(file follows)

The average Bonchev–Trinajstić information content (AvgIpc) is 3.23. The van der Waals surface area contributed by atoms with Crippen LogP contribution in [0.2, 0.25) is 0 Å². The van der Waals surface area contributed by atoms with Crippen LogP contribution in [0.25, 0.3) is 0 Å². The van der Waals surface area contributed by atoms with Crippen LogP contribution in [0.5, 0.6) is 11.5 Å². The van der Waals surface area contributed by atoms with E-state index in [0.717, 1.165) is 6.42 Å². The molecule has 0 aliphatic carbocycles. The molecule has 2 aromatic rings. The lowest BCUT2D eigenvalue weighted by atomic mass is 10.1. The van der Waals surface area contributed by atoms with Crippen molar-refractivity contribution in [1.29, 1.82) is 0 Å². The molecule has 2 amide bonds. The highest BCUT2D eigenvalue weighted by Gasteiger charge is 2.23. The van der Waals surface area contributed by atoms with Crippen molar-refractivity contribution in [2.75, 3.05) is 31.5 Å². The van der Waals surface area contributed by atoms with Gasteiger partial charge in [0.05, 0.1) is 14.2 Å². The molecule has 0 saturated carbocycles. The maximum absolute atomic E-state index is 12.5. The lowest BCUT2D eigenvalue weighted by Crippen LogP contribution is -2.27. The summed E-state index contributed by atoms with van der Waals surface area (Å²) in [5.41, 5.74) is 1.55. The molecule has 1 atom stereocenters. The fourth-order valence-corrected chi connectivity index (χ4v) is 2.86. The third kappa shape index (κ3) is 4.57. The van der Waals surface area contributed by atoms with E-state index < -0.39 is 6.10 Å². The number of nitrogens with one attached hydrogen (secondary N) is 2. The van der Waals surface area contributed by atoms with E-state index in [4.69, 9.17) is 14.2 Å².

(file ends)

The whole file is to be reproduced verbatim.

The average Bonchev–Trinajstić information content (AvgIpc) is 3.23. The van der Waals surface area contributed by atoms with Crippen LogP contribution in [0.2, 0.25) is 0 Å². The van der Waals surface area contributed by atoms with Crippen LogP contribution in [0.25, 0.3) is 0 Å². The van der Waals surface area contributed by atoms with Crippen LogP contribution in [0.5, 0.6) is 11.5 Å². The van der Waals surface area contributed by atoms with E-state index in [0.717, 1.165) is 6.42 Å². The molecule has 0 aliphatic carbocycles. The molecule has 2 aromatic rings. The lowest BCUT2D eigenvalue weighted by atomic mass is 10.1. The van der Waals surface area contributed by atoms with Crippen molar-refractivity contribution in [1.29, 1.82) is 0 Å². The molecule has 2 amide bonds. The highest BCUT2D eigenvalue weighted by Gasteiger charge is 2.23. The van der Waals surface area contributed by atoms with Crippen molar-refractivity contribution in [2.75, 3.05) is 31.5 Å². The van der Waals surface area contributed by atoms with Gasteiger partial charge in [0.05, 0.1) is 14.2 Å². The molecule has 0 saturated carbocycles. The maximum absolute atomic E-state index is 12.5. The lowest BCUT2D eigenvalue weighted by Crippen LogP contribution is -2.27. The summed E-state index contributed by atoms with van der Waals surface area (Å²) in [5.41, 5.74) is 1.55. The molecule has 1 atom stereocenters. The fourth-order valence-corrected chi connectivity index (χ4v) is 2.86. The third kappa shape index (κ3) is 4.57. The van der Waals surface area contributed by atoms with E-state index < -0.39 is 6.10 Å². The number of nitrogens with one attached hydrogen (secondary N) is 2. The van der Waals surface area contributed by atoms with E-state index in [4.69, 9.17) is 14.2 Å².